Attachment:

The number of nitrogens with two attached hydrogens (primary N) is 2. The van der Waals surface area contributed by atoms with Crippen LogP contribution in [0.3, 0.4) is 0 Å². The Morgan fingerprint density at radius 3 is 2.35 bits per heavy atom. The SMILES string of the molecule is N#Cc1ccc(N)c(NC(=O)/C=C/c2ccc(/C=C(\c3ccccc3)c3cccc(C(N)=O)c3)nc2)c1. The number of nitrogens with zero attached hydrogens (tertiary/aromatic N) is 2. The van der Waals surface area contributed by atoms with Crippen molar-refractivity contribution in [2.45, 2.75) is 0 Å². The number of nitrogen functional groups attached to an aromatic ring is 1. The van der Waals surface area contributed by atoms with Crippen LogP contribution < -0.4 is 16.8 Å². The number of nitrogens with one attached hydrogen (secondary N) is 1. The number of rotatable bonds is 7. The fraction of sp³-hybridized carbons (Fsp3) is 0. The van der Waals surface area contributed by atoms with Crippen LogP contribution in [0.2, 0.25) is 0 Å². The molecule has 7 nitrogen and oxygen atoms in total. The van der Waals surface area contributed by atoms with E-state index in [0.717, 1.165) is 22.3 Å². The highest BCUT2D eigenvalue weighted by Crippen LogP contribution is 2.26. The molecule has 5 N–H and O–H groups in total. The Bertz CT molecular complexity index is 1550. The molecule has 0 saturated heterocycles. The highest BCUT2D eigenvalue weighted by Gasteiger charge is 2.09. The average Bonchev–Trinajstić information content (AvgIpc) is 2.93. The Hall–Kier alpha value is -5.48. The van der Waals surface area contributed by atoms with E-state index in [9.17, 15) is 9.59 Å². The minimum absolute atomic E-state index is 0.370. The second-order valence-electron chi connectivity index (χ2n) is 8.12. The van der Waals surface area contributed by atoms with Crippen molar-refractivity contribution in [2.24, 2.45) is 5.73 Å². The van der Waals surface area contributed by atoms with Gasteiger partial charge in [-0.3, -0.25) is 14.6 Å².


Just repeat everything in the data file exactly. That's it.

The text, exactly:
The number of nitrogens with two attached hydrogens (primary N) is 2. The van der Waals surface area contributed by atoms with Crippen LogP contribution in [0.3, 0.4) is 0 Å². The Morgan fingerprint density at radius 3 is 2.35 bits per heavy atom. The SMILES string of the molecule is N#Cc1ccc(N)c(NC(=O)/C=C/c2ccc(/C=C(\c3ccccc3)c3cccc(C(N)=O)c3)nc2)c1. The number of nitrogens with zero attached hydrogens (tertiary/aromatic N) is 2. The van der Waals surface area contributed by atoms with Crippen molar-refractivity contribution in [2.45, 2.75) is 0 Å². The number of nitrogen functional groups attached to an aromatic ring is 1. The van der Waals surface area contributed by atoms with Crippen LogP contribution < -0.4 is 16.8 Å². The number of nitrogens with one attached hydrogen (secondary N) is 1. The number of rotatable bonds is 7. The fraction of sp³-hybridized carbons (Fsp3) is 0. The van der Waals surface area contributed by atoms with Crippen LogP contribution in [0.2, 0.25) is 0 Å². The molecule has 7 nitrogen and oxygen atoms in total. The van der Waals surface area contributed by atoms with E-state index in [0.717, 1.165) is 22.3 Å². The highest BCUT2D eigenvalue weighted by Crippen LogP contribution is 2.26. The molecule has 5 N–H and O–H groups in total. The Bertz CT molecular complexity index is 1550. The molecule has 0 saturated heterocycles. The highest BCUT2D eigenvalue weighted by Gasteiger charge is 2.09. The average Bonchev–Trinajstić information content (AvgIpc) is 2.93. The Hall–Kier alpha value is -5.48. The van der Waals surface area contributed by atoms with E-state index in [9.17, 15) is 9.59 Å². The minimum absolute atomic E-state index is 0.370. The second-order valence-electron chi connectivity index (χ2n) is 8.12. The van der Waals surface area contributed by atoms with Crippen molar-refractivity contribution in [2.24, 2.45) is 5.73 Å². The van der Waals surface area contributed by atoms with Gasteiger partial charge in [-0.3, -0.25) is 14.6 Å².